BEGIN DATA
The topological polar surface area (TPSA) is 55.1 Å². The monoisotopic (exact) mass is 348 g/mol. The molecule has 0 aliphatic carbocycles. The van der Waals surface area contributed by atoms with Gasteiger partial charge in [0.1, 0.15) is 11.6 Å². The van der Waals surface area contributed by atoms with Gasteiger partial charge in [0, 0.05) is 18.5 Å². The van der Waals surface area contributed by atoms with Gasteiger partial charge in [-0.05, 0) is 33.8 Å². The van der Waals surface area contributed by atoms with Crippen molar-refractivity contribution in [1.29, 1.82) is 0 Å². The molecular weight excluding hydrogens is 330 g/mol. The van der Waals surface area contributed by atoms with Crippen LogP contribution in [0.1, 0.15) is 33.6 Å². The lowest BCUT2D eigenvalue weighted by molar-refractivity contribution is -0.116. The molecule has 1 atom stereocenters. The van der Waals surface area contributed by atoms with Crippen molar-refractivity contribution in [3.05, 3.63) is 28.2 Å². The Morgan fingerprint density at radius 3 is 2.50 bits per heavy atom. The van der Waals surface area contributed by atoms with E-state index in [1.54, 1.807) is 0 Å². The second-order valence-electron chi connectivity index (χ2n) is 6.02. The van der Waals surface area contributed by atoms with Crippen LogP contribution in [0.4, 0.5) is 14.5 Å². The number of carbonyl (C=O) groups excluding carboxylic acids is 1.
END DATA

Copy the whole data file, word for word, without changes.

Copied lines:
The topological polar surface area (TPSA) is 55.1 Å². The monoisotopic (exact) mass is 348 g/mol. The molecule has 0 aliphatic carbocycles. The van der Waals surface area contributed by atoms with Gasteiger partial charge in [0.1, 0.15) is 11.6 Å². The van der Waals surface area contributed by atoms with Gasteiger partial charge in [0, 0.05) is 18.5 Å². The van der Waals surface area contributed by atoms with Gasteiger partial charge in [-0.05, 0) is 33.8 Å². The van der Waals surface area contributed by atoms with Crippen molar-refractivity contribution in [1.29, 1.82) is 0 Å². The molecular weight excluding hydrogens is 330 g/mol. The van der Waals surface area contributed by atoms with Crippen LogP contribution in [0.1, 0.15) is 33.6 Å². The lowest BCUT2D eigenvalue weighted by molar-refractivity contribution is -0.116. The molecule has 1 atom stereocenters. The van der Waals surface area contributed by atoms with Crippen molar-refractivity contribution in [3.05, 3.63) is 28.2 Å². The Morgan fingerprint density at radius 3 is 2.50 bits per heavy atom. The van der Waals surface area contributed by atoms with E-state index in [1.54, 1.807) is 0 Å². The second-order valence-electron chi connectivity index (χ2n) is 6.02. The van der Waals surface area contributed by atoms with Crippen LogP contribution in [0.4, 0.5) is 14.5 Å². The number of carbonyl (C=O) groups excluding carboxylic acids is 1.